How can my estate plan help if I become unable to care for myself?

How can my estate plan help if I become unable to care for myself? Your Trust provides assets; your Power of Attorney authorizes someone on your behalf.

Since it is hard to think about, people often overlook the real possibility that their competency might fade. One day, you may be less than fully equipped to take care of yourself.

But let’s be frank. If you begin to slip, I believe that you would prefer to have planned for what happens. Being at the mercy of the plan of someone else is not probably all you are hoping for.

So then, what plan might we put in place?

First: a Trust that contemplates the possibility of you coming to a point where you want a little help; and

Second: a Durable Power of Attorney document: you appoint someone who you trust to care for you and your finances.

Hopefully, you have some notion of what is a Trust.

If not, please take 4-5 minutes to watch one of my other videos. Toward being ready to take care of you during your life, your trust can help. It can provide that a trusted person will become the Trustee (basically the administrator) of your Trust. This Trustee, if you should need help, can muster assets of your Trust to be available to you and for your benefit. Your Trustee will have limited powers. They will not have authority to grab up your trust assets and do whatever they like. Instead, you name them as a trusted fiduciary, who is bound to act by the provisions of your Trust document. They may act only in your best interest, consistent with the terms defined in your Trust. This is the side of your estate plan which provides your support.

And how will your Durable Power of Attorney help?

In your Durable Power of Attorney, you will name someone you trust who has authority to care for you, personally. And you also name someone who has authority to make medical decisions with and for you. This can be the same or different people, and they only have authority to act along with and not against your competent wishes. In other words, your Trust and Trustee work to fund and support you, while the person/people named in your Durable Power of Attorney document make sure your care is accomplished. This person may deal with the the bank or pharmacy for you, even the cable company or post office.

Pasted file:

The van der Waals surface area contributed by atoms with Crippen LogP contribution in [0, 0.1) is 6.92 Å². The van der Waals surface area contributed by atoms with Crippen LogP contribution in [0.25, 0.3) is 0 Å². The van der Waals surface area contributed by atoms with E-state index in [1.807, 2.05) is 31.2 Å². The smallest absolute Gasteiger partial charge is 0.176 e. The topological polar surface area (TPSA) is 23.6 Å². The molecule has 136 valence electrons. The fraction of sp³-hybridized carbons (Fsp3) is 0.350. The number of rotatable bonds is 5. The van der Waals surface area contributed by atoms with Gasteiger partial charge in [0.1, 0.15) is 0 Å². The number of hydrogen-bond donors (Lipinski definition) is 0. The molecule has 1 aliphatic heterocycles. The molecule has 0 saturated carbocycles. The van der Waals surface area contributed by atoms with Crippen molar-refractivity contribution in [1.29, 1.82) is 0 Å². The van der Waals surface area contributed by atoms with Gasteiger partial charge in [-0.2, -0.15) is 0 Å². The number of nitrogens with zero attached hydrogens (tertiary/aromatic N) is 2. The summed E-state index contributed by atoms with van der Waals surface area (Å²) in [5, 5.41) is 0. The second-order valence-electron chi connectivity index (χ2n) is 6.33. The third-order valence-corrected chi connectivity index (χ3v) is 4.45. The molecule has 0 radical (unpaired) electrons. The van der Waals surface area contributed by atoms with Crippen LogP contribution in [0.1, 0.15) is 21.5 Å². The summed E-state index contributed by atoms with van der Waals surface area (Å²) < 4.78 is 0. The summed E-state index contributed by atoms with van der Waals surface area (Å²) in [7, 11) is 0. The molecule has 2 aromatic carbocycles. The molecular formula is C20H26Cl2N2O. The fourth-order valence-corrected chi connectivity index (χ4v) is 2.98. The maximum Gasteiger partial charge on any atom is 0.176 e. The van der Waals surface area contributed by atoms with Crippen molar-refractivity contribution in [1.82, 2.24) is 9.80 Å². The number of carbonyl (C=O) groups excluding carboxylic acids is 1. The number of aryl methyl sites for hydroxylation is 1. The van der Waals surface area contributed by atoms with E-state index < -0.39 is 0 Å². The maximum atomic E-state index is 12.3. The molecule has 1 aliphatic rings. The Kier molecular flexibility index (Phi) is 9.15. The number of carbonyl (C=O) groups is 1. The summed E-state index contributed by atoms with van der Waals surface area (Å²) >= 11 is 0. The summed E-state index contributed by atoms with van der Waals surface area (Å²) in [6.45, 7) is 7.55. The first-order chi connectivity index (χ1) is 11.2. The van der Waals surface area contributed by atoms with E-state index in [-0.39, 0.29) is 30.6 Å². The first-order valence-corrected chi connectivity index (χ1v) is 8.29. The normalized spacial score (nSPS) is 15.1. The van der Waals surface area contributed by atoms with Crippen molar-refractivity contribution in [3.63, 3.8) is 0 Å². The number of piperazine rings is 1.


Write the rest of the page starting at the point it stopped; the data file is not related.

In summary then, with the tandem of your Trust and someone appointed in your Durable Power of Attorney, you can know that you have put a dependable structure in place. You can be prepared in the event something should happen. Now, compare this to the notion that maybe you do nothing. Then, if you should need care, your family is left to decide how to go about marshaling assets and personnel to help with your care. This may go well. And, it may not.

I don’t know about you, but I want to be part of creating that plan for my life.

So, how can my estate plan help if I become unable to care for myself? Your Trust can provide you the support you need. Your Durable Power of Attorney can appoint someone you trust to help you with all sorts of things.

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